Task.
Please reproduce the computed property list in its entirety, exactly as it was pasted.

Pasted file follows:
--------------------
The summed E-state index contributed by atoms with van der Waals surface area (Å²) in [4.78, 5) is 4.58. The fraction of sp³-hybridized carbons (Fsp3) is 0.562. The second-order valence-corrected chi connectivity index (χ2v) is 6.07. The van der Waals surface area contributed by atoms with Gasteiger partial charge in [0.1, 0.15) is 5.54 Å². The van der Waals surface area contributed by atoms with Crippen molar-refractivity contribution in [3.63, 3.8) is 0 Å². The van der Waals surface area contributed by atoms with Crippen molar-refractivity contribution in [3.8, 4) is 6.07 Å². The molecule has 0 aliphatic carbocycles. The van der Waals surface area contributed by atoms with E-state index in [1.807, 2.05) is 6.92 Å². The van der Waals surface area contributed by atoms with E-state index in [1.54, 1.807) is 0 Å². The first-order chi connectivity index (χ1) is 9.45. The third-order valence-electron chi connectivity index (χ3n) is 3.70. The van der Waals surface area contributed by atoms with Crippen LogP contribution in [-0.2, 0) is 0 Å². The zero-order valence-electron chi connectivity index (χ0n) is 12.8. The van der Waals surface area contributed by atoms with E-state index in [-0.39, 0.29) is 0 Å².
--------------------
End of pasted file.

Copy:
The summed E-state index contributed by atoms with van der Waals surface area (Å²) in [4.78, 5) is 4.58. The fraction of sp³-hybridized carbons (Fsp3) is 0.562. The second-order valence-corrected chi connectivity index (χ2v) is 6.07. The van der Waals surface area contributed by atoms with Gasteiger partial charge in [0.1, 0.15) is 5.54 Å². The van der Waals surface area contributed by atoms with Crippen molar-refractivity contribution in [3.63, 3.8) is 0 Å². The van der Waals surface area contributed by atoms with Crippen molar-refractivity contribution in [3.8, 4) is 6.07 Å². The molecule has 0 aliphatic carbocycles. The van der Waals surface area contributed by atoms with E-state index in [1.807, 2.05) is 6.92 Å². The van der Waals surface area contributed by atoms with E-state index in [1.54, 1.807) is 0 Å². The first-order chi connectivity index (χ1) is 9.45. The third-order valence-electron chi connectivity index (χ3n) is 3.70. The van der Waals surface area contributed by atoms with Crippen LogP contribution in [-0.2, 0) is 0 Å². The zero-order valence-electron chi connectivity index (χ0n) is 12.8. The van der Waals surface area contributed by atoms with E-state index in [-0.39, 0.29) is 0 Å².